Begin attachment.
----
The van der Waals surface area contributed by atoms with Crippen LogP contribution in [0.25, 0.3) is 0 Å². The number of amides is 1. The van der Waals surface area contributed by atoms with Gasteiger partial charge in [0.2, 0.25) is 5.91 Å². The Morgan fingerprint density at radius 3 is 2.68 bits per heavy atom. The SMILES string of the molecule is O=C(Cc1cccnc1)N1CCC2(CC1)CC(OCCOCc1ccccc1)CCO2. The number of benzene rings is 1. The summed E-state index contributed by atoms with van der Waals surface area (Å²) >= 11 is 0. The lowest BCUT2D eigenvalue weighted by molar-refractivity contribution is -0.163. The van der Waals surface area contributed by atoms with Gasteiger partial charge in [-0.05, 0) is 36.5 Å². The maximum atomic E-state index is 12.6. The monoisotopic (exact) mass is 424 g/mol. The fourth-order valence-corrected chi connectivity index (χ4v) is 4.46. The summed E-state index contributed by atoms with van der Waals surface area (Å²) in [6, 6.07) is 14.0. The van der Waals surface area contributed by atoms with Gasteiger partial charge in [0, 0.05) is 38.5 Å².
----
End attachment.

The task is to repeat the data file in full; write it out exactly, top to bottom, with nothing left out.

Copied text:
The van der Waals surface area contributed by atoms with Crippen LogP contribution in [0.25, 0.3) is 0 Å². The number of amides is 1. The van der Waals surface area contributed by atoms with Gasteiger partial charge in [0.2, 0.25) is 5.91 Å². The Morgan fingerprint density at radius 3 is 2.68 bits per heavy atom. The SMILES string of the molecule is O=C(Cc1cccnc1)N1CCC2(CC1)CC(OCCOCc1ccccc1)CCO2. The number of benzene rings is 1. The summed E-state index contributed by atoms with van der Waals surface area (Å²) >= 11 is 0. The lowest BCUT2D eigenvalue weighted by molar-refractivity contribution is -0.163. The van der Waals surface area contributed by atoms with Gasteiger partial charge in [-0.05, 0) is 36.5 Å². The maximum atomic E-state index is 12.6. The monoisotopic (exact) mass is 424 g/mol. The fourth-order valence-corrected chi connectivity index (χ4v) is 4.46. The summed E-state index contributed by atoms with van der Waals surface area (Å²) in [6, 6.07) is 14.0. The van der Waals surface area contributed by atoms with Gasteiger partial charge in [0, 0.05) is 38.5 Å².